He added that, with little or no courts projects in procurement over recent years, many firms that used to work in the sector have disbanded the specialist teams they may have assembled, losing much of the in-house knowledge that would have helped them bid for future projects.
There are also concerns about how much work comes out.While one DCA source talks bullishly about work programmes valued at up to £1 billion, contractors are less convinced.They point out that there are other Government work programmes such as ProCure 21 and NHS Lift in health and Building Schools for the Future in education that are making demands on the Treasury's coffers and that these sectors are more likely to be seen by the Government as vote-winners at the next election.
But Mr Kenny is assured that work will come out - and in a way that will be attractive to the industry.He said: 'The department has given me a lot of confidence because it has done a lot of work to ensure that schemes will not come out to the market until all of legal issues that could delay progress have been sorted out.'
But reputation problems are not the only issues that the DCA will have to deal with if it is going to convince the construction industry to come back to the court building sector.
One contractor said: 'These court schemes tend to cover a mix of refurbishment and new build.With new build you have to do something with the old court buildings.They are often listed so there is very little that they can be converted into easily. If they are to be refurbished then any listing can make this a design nightmare, particularly following the introduction of the Disability Discrimination Act.
'Either way, each job tends to involve a bespoke approach to design for each building with little in the way of continuity or standardisation.That costs time and money, which doesn't really make jobs like courts that attractive, particularly when there is so much work available for us in other sectors.'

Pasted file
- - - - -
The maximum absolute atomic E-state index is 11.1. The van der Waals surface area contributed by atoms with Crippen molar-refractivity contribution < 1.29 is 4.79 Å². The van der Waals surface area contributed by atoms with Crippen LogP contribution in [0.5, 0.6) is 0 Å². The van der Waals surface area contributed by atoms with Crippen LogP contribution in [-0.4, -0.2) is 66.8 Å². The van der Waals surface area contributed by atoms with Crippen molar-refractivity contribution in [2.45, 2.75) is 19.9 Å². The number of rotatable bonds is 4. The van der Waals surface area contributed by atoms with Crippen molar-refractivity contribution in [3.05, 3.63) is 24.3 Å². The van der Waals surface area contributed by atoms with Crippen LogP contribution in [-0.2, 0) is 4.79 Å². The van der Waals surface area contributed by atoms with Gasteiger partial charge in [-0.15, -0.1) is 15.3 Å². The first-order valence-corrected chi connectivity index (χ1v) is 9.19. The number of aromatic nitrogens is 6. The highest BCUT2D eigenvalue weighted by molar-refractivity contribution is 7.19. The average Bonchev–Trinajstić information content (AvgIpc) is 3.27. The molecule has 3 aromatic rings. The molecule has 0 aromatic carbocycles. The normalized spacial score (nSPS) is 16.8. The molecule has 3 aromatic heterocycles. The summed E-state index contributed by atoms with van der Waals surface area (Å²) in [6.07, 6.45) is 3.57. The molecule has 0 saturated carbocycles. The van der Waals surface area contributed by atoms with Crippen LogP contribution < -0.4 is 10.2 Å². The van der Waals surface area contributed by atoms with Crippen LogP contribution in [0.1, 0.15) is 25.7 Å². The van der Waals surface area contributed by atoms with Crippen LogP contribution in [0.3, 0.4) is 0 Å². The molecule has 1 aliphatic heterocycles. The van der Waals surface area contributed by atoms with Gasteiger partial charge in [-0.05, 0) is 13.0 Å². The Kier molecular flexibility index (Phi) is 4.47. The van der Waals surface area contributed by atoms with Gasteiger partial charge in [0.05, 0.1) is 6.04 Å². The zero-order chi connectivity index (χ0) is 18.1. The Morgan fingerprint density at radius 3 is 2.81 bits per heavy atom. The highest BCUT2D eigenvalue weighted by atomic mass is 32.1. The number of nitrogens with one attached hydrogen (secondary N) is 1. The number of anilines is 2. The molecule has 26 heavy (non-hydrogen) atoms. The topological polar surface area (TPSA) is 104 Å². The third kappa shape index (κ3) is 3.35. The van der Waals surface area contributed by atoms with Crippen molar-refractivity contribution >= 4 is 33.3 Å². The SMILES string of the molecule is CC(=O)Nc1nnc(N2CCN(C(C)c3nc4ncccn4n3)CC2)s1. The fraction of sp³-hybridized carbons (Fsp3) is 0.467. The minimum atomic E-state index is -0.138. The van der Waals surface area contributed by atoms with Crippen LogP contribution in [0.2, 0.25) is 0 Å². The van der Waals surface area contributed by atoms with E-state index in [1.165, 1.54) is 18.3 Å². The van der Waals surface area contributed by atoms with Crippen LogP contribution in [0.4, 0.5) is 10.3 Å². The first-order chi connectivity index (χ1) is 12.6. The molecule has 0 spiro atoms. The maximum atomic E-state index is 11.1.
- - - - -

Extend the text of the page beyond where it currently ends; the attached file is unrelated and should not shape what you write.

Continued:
With many firms that previously worked in the sector having been scared off by the long delays and cancellations under the Lord's Chancellors Department, the DCA may struggle to find firms to deliver its programme.
With this in mind sources at the department claim it may have to court the attention of smaller contractors.
A DCA insider said: 'We are very keen to open up opportunities for small and medium-sized contractors.These may be firms that do not have the resources to bid for a Private Finance Initiative contract but we may be able to put jobs together into similar but smaller private developer schemes, valued under £20 million.'
Private developer schemes, where the court is built by a developer and then leased back to the DCA, have been used in the sector before. But these schemes may not attract the expected level of interest, according to Giles Frost of property group Babcock & Brown.
He said: 'In essence these private developer schemes are just like PFIs in that the firms have to invest their own money.They have to deliver the courts by a given date and there are massive penalties if they fail to do so.That is the kind of thing that scares firms off.'
Within a few weeks these issues will become pressing as the DCA is told exactly how much money it has to spend and is expected to get on with it.
If the department is given a decent budget and can shrug off the reputation of its predecessors then there is no reason why it cannot usher in a new boom of court building, especially as new schemes at Gloucestershire, Bolton and Salford, Cheshire, Essex and Gwent are due to come out in the next 12 months.
If not, then the DCA will be found guilty as charged by the construction industry.